HomeLGBTQBlasians march for trans rights in NY & CT

Blasians march for trans rights in NY & CT

By Louis Chan, AsAmNews National Correspondent

Rohan Zhou-Lee,30, identifies as non-binary and uses the pronouns they and them.

Zir’s mother just now has come around to accept the choice Zhou-Lee began to explore in college.

“There is a really interesting shift in some communities towards greater acceptance,” they said during a phone interview with AsAmNews.

Zhou-Lee, who is Black, Chinese, Filipino and Asian Indian, lead a Blasian march Saturday, October 16 in New York for Trans-rights. It was the second annual Black Asian Trans Power Rally to be held.

“Early in the year, there were so many powerful, amazing conversations around Black Asian solidarity, but very seldom did we ever talk about trans rights. This action further adds to the conversation, if you will,” they said.

Lafi Melo also is non-binary and uses the pronouns they, them and theirs. They is Palestinian, Venezuelan, and Ecuadorian and spoke at the New York rally about Palestinian rights.

“Many of our Trans community members have had to deal with anti-Asian hate well before it was a hashtag,” they wrote in an email in response to my questions. “Violence against any people is wrong, pushing any people to feel frightened being themselves is unethical especially in a world already so entrenched in such violent systems. API transgender people are a significant and too-often marginalized part of both API and LGBT communities, and one that faces substantial and sometimes unique challenges.”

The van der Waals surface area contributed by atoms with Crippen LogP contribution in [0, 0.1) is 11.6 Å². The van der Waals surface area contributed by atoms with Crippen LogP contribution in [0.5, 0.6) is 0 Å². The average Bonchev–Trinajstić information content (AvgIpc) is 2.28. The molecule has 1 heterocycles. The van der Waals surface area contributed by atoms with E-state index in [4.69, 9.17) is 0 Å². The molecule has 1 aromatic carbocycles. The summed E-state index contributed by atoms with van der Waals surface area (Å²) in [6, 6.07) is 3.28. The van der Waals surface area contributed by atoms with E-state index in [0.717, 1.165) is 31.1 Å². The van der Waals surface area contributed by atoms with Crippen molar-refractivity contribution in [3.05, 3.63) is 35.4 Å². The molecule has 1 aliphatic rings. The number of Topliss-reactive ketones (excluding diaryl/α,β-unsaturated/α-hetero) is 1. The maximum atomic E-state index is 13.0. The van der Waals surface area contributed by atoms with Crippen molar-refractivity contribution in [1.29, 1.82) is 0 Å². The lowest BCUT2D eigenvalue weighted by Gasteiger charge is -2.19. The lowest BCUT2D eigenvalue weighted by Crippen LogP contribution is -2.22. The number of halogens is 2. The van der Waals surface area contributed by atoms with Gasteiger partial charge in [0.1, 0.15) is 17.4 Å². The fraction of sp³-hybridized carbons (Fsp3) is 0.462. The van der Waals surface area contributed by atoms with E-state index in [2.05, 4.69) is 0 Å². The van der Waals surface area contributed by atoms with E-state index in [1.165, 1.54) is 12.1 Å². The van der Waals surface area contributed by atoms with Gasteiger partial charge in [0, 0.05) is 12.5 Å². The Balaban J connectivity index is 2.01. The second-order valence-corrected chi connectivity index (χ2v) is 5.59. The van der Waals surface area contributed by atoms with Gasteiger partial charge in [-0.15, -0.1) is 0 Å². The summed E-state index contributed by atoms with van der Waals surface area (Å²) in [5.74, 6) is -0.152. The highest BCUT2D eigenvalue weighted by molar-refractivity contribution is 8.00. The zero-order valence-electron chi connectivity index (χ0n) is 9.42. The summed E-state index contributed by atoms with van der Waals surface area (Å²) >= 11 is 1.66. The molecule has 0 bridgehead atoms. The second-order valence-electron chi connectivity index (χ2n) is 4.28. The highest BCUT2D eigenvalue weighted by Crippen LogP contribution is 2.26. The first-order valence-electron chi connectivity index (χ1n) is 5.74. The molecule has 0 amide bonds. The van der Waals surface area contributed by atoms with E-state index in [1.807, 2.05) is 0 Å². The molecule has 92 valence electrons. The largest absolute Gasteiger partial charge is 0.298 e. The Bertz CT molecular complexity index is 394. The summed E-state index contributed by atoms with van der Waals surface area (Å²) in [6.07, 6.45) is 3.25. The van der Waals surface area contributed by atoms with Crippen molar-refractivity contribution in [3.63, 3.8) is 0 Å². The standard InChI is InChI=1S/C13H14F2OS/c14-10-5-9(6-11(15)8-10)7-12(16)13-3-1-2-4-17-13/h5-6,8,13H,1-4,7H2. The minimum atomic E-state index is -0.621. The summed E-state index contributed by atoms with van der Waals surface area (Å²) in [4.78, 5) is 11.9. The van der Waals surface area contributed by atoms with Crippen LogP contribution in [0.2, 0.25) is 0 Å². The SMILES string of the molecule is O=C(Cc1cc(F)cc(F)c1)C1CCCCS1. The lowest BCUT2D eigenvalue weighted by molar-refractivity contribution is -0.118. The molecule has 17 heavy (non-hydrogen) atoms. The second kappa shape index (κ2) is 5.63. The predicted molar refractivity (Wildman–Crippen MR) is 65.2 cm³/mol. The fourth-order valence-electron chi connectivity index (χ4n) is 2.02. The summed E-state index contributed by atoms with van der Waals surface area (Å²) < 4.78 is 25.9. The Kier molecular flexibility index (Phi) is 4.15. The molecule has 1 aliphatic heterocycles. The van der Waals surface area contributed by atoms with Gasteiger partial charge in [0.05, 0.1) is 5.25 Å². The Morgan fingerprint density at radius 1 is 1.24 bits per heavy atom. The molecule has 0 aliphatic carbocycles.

Melo points out that the Human Rights Commission tracked 44 cases of fatal incidents against transgender and gender-non-conforming people in 2020. That’s the highest number since the HRC began keeping track in 2013. This year there are already 40 fatalities.

Zhou-Lee blames a “Southern colonial mentality” for the transphobia he’s seen in the Asian community. They sees parallels between the stop Asian hate movement and trans rights.

“I think a lot of folks are really calling for the same thing,” Zhou-Lee said. “You know, a lot of us want justice, a lot of us wish to be safe from violence.”

However, they does not feel there’s an acceptance of trans rights in the stop Asian hate movement.

“I do not blame the founders. I think their movements evolve according to privilege. But we need to start talking about the history we have for ourselves, and really examine how we harm one another as Asian Americans,” Zhou-Lee said.

“In my personal life I have definitely felt an increased fear about violence in public, so much of life since the pandemic began has shifted dramatically,” said Melo. “Unethical work practices, misinformation, and so much more have made even the friendliest neighbors guarded and on edge. Disparities have widened and increased tensions between all people.”

Being both Black and Asian, they recognizes the importance of racial solidarity.

Marchers gathered Saturday at Cadman Plaza.

independent organizers held a sister action at the New Haven Green in Connecticut.

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